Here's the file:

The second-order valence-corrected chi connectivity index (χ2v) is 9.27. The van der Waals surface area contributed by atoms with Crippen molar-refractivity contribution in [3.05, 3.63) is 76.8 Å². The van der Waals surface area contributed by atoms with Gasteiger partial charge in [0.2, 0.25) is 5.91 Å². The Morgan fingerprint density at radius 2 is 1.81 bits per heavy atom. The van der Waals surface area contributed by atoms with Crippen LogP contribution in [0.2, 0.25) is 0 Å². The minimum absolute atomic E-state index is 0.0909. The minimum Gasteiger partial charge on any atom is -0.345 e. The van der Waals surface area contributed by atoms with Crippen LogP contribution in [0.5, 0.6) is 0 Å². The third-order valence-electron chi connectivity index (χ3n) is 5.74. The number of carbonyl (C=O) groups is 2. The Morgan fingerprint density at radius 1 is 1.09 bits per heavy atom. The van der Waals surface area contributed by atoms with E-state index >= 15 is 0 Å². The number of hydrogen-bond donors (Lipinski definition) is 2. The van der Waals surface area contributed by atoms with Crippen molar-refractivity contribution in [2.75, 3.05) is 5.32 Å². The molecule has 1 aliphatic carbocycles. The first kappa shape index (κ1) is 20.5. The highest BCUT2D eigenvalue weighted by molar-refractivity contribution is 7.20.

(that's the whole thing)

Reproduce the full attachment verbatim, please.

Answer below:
The second-order valence-corrected chi connectivity index (χ2v) is 9.27. The van der Waals surface area contributed by atoms with Crippen molar-refractivity contribution in [3.05, 3.63) is 76.8 Å². The van der Waals surface area contributed by atoms with Gasteiger partial charge in [0.2, 0.25) is 5.91 Å². The Morgan fingerprint density at radius 2 is 1.81 bits per heavy atom. The van der Waals surface area contributed by atoms with Crippen LogP contribution in [0.2, 0.25) is 0 Å². The minimum absolute atomic E-state index is 0.0909. The minimum Gasteiger partial charge on any atom is -0.345 e. The van der Waals surface area contributed by atoms with Crippen LogP contribution in [0.5, 0.6) is 0 Å². The third-order valence-electron chi connectivity index (χ3n) is 5.74. The number of carbonyl (C=O) groups is 2. The Morgan fingerprint density at radius 1 is 1.09 bits per heavy atom. The van der Waals surface area contributed by atoms with E-state index >= 15 is 0 Å². The number of hydrogen-bond donors (Lipinski definition) is 2. The van der Waals surface area contributed by atoms with Crippen molar-refractivity contribution in [2.75, 3.05) is 5.32 Å². The molecule has 1 aliphatic carbocycles. The first kappa shape index (κ1) is 20.5. The highest BCUT2D eigenvalue weighted by molar-refractivity contribution is 7.20.